Silence is the Teacher

Silence is essential. We depend upon the absence of open space. We cannot experience life without this fundamental emptiness. In no uncertain terms this void has given rise to us, and indeed to all life. And yet it seems that this void is what so many of us are running from. Our lives today are so frantic and caffeine-fuelled that we hardly ever stop to really listen; to hear a symphony of leaves rustling in a breeze, to hear our own breath passing through our nostrils, or to hear our innermost thoughts.

At the core of our being is a window opening to this cavernous infinity literally teeming with the boundless potential of pure emptiness – the fabric of the universe. To come directly in contact with it feels rather frightening if we have not checked in with it lately. But as we allow it to express itself, patiently observing all that arises from this space, we become clearer and freer, more able to truly connect and express ourselves from the depth of our being.

Some fortunate souls have lived lives closer to the centre, not having strayed so far from themselves, and may not have as jarring an experience in connecting with their core, but it seems more and more the norm that the countless diversions and distractions of modern life are alienating us from the peace and simple wisdom of our own inner silence. When was the last time you sat for a few minutes without any input and simply paid attention? No TV. No phone. No music. No book. Not even drifting off to sleep. Awake and alert, just you and whatever thoughts or feelings are stirring about in your present experience. Have a go at it. See how quickly you try to run away. See how soon your thoughts try to busy you with ‘more important matters’.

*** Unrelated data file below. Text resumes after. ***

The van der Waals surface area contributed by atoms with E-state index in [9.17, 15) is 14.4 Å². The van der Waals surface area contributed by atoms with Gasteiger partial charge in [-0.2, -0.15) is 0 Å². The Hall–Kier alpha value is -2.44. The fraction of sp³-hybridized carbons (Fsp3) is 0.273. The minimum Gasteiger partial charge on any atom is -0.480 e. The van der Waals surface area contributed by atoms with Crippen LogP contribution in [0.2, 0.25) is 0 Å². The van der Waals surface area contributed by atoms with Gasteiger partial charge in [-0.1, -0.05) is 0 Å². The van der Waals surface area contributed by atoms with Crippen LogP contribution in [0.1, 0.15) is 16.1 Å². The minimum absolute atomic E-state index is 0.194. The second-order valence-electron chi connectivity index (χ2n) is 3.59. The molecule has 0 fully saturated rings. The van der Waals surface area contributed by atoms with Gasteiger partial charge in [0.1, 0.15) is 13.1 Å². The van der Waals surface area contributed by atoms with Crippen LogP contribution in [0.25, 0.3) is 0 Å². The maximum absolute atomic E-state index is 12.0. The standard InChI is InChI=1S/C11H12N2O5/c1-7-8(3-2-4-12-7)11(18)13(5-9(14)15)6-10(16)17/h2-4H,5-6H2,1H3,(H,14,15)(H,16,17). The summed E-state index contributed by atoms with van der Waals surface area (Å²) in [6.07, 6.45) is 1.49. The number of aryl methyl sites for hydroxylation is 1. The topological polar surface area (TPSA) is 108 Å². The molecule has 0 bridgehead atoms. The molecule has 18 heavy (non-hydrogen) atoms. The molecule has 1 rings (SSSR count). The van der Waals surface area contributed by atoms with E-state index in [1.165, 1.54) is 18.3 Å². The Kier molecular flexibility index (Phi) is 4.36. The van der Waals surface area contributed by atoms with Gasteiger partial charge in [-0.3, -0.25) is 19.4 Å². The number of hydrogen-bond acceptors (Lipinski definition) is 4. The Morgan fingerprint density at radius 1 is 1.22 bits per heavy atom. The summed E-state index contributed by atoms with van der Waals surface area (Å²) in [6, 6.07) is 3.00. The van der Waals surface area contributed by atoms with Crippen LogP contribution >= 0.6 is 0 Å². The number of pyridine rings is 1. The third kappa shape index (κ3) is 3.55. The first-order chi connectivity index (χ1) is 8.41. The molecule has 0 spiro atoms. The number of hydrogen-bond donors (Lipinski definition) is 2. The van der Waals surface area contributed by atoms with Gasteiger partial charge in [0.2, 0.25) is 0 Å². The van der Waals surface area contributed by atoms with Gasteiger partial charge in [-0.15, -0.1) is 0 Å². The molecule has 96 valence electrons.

The demanding and rapidly-expanding speed and scale of our consumer society finds us so often at odds with ourselves that many of us have stopped taking note. It hurts to look inside, so we keep occupied, believing our sheer busy-ness to be some sort of virtue. We are always ‘behind’ the eight ball, playing catch-up in work that has been force-fed us, competing with people we call peers, secretly hoping their failure may lead to our success. What kind of sickness have we been infected with? But we need not feel guilty about this sort of thinking, if we are even aware enough to recognize it. We can simply acknowledge it for what it is, culturally-fed momentum spinning about our heads. This conditioned thinking is only problematic to the extent that it goes unnoticed, or believed.

But a simple step toward silence unravels all of this toxic content, reshaping the very context of our lives, allowing us to see more deeply who we are and to engage with life in a more playful way, free of the desperation of competition and scarcity, no longer obsessed with what everyone else is doing or thinking, finally free to be and do as we see fit with every moment given us. We come to see that each breath is a gift, inspiring and informing us, offering us a chance to become who we really are. Living from this inward and private space of silence, we no longer seek consensus, news or approval from those around us, and yet we understand more clearly our union with everyone and everything. In this space we can speak freely from our hearts and we can listen deeply from the hearts of our brothers and sisters, offering the simple healing power of our presence, free from distraction.

 

Well over 150 years ago, Henry David Thoreau warned of the dangers of losing touch with ourselves, sacrificing our inner silence for the superficial ‘juice’ of society (his mention of the post office might as well be Facebook today):

When our life ceases to be inward and private, conversation degenerates into mere gossip. We rarely meet a man who can tell us any news which he has not read in a newspaper, or been told by his neighbour; and, for the most part, the only difference between us and our fellow is that he has seen the newspaper, or been out to tea, and we have not. In proportion as our inward life fails, we go more constantly and desperately to the post office. You may depend on it, that the poor fellow who walks away with the greatest number of letters proud of his extensive correspondence has not heard from himself this long while.

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